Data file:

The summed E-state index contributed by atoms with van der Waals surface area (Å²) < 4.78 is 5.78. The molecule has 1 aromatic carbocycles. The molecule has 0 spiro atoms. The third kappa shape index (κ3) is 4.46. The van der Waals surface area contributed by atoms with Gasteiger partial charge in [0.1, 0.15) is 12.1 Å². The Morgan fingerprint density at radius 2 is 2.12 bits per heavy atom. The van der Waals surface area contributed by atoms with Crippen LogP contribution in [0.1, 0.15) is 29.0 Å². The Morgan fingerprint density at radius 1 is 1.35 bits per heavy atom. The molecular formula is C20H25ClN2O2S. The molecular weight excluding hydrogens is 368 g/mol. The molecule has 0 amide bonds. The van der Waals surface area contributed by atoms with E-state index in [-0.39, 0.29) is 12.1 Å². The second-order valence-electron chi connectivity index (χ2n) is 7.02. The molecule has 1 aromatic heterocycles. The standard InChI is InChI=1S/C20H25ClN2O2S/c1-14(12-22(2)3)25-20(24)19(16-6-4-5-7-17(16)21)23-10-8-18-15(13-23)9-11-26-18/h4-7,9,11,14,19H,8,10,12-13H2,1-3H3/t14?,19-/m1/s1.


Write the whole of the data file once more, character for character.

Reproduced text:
The summed E-state index contributed by atoms with van der Waals surface area (Å²) < 4.78 is 5.78. The molecule has 1 aromatic carbocycles. The molecule has 0 spiro atoms. The third kappa shape index (κ3) is 4.46. The van der Waals surface area contributed by atoms with Gasteiger partial charge in [0.1, 0.15) is 12.1 Å². The Morgan fingerprint density at radius 2 is 2.12 bits per heavy atom. The van der Waals surface area contributed by atoms with Crippen LogP contribution in [0.1, 0.15) is 29.0 Å². The Morgan fingerprint density at radius 1 is 1.35 bits per heavy atom. The molecular formula is C20H25ClN2O2S. The molecular weight excluding hydrogens is 368 g/mol. The molecule has 0 amide bonds. The van der Waals surface area contributed by atoms with E-state index in [-0.39, 0.29) is 12.1 Å². The second-order valence-electron chi connectivity index (χ2n) is 7.02. The molecule has 1 aromatic heterocycles. The standard InChI is InChI=1S/C20H25ClN2O2S/c1-14(12-22(2)3)25-20(24)19(16-6-4-5-7-17(16)21)23-10-8-18-15(13-23)9-11-26-18/h4-7,9,11,14,19H,8,10,12-13H2,1-3H3/t14?,19-/m1/s1.